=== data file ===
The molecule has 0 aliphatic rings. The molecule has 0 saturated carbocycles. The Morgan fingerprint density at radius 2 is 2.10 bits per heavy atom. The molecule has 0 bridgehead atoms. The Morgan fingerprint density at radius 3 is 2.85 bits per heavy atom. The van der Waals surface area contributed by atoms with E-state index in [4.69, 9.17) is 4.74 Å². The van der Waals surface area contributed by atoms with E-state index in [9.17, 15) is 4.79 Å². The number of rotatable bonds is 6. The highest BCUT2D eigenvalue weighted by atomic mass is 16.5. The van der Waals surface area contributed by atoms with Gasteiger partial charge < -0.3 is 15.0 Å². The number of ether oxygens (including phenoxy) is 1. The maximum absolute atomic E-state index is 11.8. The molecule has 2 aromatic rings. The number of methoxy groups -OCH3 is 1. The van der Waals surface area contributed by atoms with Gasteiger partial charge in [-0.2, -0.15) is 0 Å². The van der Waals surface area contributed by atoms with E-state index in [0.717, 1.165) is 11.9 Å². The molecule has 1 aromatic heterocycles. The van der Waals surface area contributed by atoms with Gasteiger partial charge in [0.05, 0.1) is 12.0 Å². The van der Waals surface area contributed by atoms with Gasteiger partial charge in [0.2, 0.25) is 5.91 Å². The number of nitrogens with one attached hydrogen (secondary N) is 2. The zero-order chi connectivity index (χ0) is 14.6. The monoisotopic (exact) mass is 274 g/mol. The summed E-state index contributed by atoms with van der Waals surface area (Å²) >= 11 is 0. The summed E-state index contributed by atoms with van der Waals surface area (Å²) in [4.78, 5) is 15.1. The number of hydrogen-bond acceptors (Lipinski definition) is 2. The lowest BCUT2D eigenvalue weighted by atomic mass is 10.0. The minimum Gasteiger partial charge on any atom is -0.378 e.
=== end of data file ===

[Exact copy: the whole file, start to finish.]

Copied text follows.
The molecule has 0 aliphatic rings. The molecule has 0 saturated carbocycles. The Morgan fingerprint density at radius 2 is 2.10 bits per heavy atom. The molecule has 0 bridgehead atoms. The Morgan fingerprint density at radius 3 is 2.85 bits per heavy atom. The van der Waals surface area contributed by atoms with E-state index in [4.69, 9.17) is 4.74 Å². The van der Waals surface area contributed by atoms with E-state index in [9.17, 15) is 4.79 Å². The number of rotatable bonds is 6. The highest BCUT2D eigenvalue weighted by atomic mass is 16.5. The van der Waals surface area contributed by atoms with Gasteiger partial charge < -0.3 is 15.0 Å². The number of ether oxygens (including phenoxy) is 1. The maximum absolute atomic E-state index is 11.8. The molecule has 2 aromatic rings. The number of methoxy groups -OCH3 is 1. The van der Waals surface area contributed by atoms with Gasteiger partial charge in [-0.2, -0.15) is 0 Å². The van der Waals surface area contributed by atoms with E-state index in [0.717, 1.165) is 11.9 Å². The molecule has 1 aromatic heterocycles. The van der Waals surface area contributed by atoms with Gasteiger partial charge in [0.05, 0.1) is 12.0 Å². The van der Waals surface area contributed by atoms with Gasteiger partial charge in [0.2, 0.25) is 5.91 Å². The number of nitrogens with one attached hydrogen (secondary N) is 2. The zero-order chi connectivity index (χ0) is 14.6. The monoisotopic (exact) mass is 274 g/mol. The summed E-state index contributed by atoms with van der Waals surface area (Å²) >= 11 is 0. The summed E-state index contributed by atoms with van der Waals surface area (Å²) in [4.78, 5) is 15.1. The number of hydrogen-bond acceptors (Lipinski definition) is 2. The lowest BCUT2D eigenvalue weighted by atomic mass is 10.0. The minimum Gasteiger partial charge on any atom is -0.378 e.